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Know this was a while ago, but in reading the answers, I just wanted to put in my 2¢ worth. Higher hydration (think a little more liquid or less flour) would help. As to the "just water, flour, salt and yeast," that's not bad, but remember that some sugar and fat/dairy make a loaf that will last a little longer--sugar is "hygroscopic" (holds water) and fat just keeps it soft longer. Depending on where you live, the idea of using all purpose flour may or may not be a good idea. I live at a high altitude and need the extra gluten/structure in a bread flour.
Have any changes you've made made a difference?
Oct 8, 2018
gardey
75
Oct 12, 2018
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Unless you post the exact recipe and methodology you are using, everyone can only speculate and write off the many, many things that can alter you end product.
By saying "simple bread," I am going to assume the ingredients are only flour, water, salt, and yeast. I am also going to assume you are making an "artisan bread," since a "lighter, softer bread" with just those ingredients can be a bit difficult.
Most of the replies given to you will help. I just wanted to add on that even before you make your dough, you can make a starter. This will ensure that your flour is as hydrated as it can get, which will vastly change your outcome than adding in flour or water during or after mixing, which should be for very small adjustments depending on the environment, not for tweaking. Here is random site on two common starters: http://www.weekendbakery.com/posts/more-artisan-bread-baking-tips-poolish-biga/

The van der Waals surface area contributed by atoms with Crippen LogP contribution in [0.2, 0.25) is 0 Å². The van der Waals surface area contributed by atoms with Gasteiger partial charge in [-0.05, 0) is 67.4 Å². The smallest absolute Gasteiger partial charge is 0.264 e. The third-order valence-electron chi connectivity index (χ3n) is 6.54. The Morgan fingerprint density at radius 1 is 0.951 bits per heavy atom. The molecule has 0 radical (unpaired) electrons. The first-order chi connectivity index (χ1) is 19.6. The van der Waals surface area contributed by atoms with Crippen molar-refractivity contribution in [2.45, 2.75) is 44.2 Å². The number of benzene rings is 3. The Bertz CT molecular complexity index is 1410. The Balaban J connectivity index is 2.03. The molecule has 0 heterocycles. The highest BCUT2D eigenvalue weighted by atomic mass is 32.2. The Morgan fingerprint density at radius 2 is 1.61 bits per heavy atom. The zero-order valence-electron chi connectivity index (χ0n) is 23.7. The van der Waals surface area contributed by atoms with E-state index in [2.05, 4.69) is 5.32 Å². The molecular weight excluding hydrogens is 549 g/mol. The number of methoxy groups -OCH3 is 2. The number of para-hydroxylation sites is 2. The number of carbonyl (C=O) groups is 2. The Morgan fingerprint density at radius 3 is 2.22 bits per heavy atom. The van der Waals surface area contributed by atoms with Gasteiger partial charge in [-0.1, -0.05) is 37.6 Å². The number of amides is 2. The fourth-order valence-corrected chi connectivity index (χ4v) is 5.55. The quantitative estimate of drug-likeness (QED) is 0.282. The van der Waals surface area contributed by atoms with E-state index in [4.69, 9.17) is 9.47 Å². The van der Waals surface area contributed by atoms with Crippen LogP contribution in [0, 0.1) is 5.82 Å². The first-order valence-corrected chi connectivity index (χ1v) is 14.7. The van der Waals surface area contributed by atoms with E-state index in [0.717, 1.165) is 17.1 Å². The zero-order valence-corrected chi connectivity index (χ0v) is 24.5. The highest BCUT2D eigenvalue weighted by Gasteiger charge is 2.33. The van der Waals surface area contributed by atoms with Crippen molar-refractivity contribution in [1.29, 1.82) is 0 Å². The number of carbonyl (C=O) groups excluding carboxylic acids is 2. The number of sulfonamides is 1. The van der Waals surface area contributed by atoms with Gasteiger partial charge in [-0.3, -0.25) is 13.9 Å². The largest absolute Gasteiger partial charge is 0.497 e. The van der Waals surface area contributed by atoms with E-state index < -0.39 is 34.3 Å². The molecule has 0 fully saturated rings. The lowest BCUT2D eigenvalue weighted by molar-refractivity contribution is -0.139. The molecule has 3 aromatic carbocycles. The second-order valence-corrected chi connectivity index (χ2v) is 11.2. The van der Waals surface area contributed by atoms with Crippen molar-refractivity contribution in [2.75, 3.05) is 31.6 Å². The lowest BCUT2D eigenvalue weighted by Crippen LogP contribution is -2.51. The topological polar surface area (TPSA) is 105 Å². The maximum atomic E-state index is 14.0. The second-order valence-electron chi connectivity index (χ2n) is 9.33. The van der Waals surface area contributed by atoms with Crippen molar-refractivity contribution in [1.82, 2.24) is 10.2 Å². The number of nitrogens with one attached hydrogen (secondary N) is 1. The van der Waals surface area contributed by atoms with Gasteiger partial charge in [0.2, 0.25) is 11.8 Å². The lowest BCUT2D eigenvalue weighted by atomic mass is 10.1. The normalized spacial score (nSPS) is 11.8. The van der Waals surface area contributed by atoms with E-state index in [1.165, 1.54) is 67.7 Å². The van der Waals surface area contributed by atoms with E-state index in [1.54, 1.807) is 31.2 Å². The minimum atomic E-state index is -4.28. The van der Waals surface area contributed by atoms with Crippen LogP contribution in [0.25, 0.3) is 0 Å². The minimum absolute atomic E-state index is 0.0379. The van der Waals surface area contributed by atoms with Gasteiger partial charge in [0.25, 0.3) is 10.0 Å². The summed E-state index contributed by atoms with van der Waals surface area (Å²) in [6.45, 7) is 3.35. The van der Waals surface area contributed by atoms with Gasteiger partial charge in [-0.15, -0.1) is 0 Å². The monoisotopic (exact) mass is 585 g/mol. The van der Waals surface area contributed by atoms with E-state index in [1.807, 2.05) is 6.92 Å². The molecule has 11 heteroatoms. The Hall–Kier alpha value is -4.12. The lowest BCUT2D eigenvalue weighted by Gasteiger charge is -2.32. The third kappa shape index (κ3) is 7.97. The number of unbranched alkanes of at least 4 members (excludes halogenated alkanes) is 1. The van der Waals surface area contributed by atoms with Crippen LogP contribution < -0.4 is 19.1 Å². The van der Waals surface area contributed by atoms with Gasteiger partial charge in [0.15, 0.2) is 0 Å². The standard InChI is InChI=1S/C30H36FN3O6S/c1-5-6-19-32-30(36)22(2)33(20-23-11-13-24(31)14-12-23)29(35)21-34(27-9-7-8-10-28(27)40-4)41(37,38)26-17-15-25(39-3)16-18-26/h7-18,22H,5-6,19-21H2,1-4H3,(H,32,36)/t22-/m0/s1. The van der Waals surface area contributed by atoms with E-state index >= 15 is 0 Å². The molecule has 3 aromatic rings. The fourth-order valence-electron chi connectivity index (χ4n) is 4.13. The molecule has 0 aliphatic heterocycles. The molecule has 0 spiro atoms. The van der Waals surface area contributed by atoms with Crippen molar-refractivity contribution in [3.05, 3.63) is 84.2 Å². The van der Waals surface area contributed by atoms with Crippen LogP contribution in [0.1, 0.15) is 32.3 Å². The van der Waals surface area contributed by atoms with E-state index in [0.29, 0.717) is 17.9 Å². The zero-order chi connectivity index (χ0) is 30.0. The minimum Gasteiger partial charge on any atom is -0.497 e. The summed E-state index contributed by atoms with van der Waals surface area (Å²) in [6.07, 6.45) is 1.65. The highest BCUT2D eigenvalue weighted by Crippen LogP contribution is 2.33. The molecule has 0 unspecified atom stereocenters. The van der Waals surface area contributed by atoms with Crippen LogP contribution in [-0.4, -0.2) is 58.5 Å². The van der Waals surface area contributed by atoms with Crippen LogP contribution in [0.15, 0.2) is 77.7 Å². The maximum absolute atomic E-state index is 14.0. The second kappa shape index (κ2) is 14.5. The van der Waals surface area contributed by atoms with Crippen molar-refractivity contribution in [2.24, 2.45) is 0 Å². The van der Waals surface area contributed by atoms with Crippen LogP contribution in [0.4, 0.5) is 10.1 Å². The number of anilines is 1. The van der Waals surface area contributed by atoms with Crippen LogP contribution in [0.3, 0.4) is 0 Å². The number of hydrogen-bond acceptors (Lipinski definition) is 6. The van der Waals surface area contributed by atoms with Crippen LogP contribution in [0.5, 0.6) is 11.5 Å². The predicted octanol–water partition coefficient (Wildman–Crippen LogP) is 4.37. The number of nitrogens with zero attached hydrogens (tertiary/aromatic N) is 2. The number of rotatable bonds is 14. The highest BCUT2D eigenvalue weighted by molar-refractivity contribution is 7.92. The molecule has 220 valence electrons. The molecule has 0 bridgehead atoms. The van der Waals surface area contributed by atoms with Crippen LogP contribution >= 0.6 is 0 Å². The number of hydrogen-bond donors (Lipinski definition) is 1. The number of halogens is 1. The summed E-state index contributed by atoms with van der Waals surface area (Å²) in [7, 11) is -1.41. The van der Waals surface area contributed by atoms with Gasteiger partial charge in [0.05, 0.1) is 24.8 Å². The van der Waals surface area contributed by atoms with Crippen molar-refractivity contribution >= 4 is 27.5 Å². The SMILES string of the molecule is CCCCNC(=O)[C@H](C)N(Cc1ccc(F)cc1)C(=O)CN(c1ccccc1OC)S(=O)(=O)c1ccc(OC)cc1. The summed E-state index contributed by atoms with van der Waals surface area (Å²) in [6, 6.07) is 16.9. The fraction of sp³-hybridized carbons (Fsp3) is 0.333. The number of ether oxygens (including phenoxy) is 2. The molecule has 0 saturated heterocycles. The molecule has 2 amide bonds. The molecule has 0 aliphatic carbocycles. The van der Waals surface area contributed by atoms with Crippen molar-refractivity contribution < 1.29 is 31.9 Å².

Also, just wondering, did you check your yeast? I apologize if you already know, but a reminder that yeast is a living thing and will go flat. Here is random site on how to check your yeast: https://www.thekitchn.com/active-dry-instant-yeast-best-tips-for-working-with-yeast-180312
Additionally, the temperature of your water can and will alter your dough (and your yeast). Dense means that your dough may be too cold (should be around 72F out of the mixer) and/or isn't proofing enough.
Finally, although it is difficult to do at home, artisan breads need steam to fully leaven and develop a crust. This can be done by making your starting oven temperature higher than on the recipe, then spraying water onto the dough.
Anyways, it's best to post your recipe at the very least since there are so many things that can alter your result, and usually its a combination of things instead of just one issue.
Oct 12, 2018
Quilterkaryn
7
Dec 20, 2017
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Can anyone give me a great cookie recipe for the Holidays that is easy to make and tastes great!
Dec 20, 2017
Quilterkaryn
7
Dec 24, 2017
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Thanks Josh
Dec 24, 2017
Quilterkaryn
7
Dec 24, 2017